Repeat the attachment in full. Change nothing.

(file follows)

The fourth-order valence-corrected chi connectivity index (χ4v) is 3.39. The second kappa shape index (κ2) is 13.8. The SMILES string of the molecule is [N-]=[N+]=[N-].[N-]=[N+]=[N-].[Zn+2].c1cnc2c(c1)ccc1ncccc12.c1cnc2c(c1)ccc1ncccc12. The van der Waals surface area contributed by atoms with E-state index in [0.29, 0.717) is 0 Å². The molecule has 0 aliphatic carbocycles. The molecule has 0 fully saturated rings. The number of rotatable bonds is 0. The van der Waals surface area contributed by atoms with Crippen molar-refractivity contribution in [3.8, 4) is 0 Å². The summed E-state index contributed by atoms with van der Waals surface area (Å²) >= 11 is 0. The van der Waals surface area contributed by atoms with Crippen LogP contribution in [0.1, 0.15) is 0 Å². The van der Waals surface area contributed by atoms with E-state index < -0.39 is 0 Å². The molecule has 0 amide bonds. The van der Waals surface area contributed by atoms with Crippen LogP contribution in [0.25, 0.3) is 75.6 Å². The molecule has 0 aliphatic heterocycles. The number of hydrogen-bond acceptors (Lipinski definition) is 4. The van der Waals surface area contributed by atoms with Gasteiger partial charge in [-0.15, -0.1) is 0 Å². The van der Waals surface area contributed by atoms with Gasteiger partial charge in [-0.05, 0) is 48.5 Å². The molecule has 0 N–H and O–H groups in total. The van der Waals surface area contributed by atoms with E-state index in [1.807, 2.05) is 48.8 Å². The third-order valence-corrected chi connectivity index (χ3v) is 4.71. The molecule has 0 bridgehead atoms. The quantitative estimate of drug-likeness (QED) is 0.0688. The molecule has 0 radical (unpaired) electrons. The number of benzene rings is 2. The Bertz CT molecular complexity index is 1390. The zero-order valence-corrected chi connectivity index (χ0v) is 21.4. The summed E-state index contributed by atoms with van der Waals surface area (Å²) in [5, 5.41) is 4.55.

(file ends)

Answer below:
The fourth-order valence-corrected chi connectivity index (χ4v) is 3.39. The second kappa shape index (κ2) is 13.8. The SMILES string of the molecule is [N-]=[N+]=[N-].[N-]=[N+]=[N-].[Zn+2].c1cnc2c(c1)ccc1ncccc12.c1cnc2c(c1)ccc1ncccc12. The van der Waals surface area contributed by atoms with E-state index in [0.29, 0.717) is 0 Å². The molecule has 0 aliphatic carbocycles. The molecule has 0 fully saturated rings. The number of rotatable bonds is 0. The van der Waals surface area contributed by atoms with Crippen molar-refractivity contribution in [3.8, 4) is 0 Å². The summed E-state index contributed by atoms with van der Waals surface area (Å²) >= 11 is 0. The van der Waals surface area contributed by atoms with Crippen LogP contribution in [0.1, 0.15) is 0 Å². The van der Waals surface area contributed by atoms with E-state index < -0.39 is 0 Å². The molecule has 0 amide bonds. The van der Waals surface area contributed by atoms with Crippen LogP contribution in [0.25, 0.3) is 75.6 Å². The molecule has 0 aliphatic heterocycles. The number of hydrogen-bond acceptors (Lipinski definition) is 4. The van der Waals surface area contributed by atoms with Gasteiger partial charge in [-0.15, -0.1) is 0 Å². The van der Waals surface area contributed by atoms with Gasteiger partial charge in [-0.05, 0) is 48.5 Å². The molecule has 0 N–H and O–H groups in total. The van der Waals surface area contributed by atoms with E-state index in [1.807, 2.05) is 48.8 Å². The third-order valence-corrected chi connectivity index (χ3v) is 4.71. The molecule has 0 bridgehead atoms. The quantitative estimate of drug-likeness (QED) is 0.0688. The molecule has 0 radical (unpaired) electrons. The number of benzene rings is 2. The Bertz CT molecular complexity index is 1390. The zero-order valence-corrected chi connectivity index (χ0v) is 21.4. The summed E-state index contributed by atoms with van der Waals surface area (Å²) in [5, 5.41) is 4.55.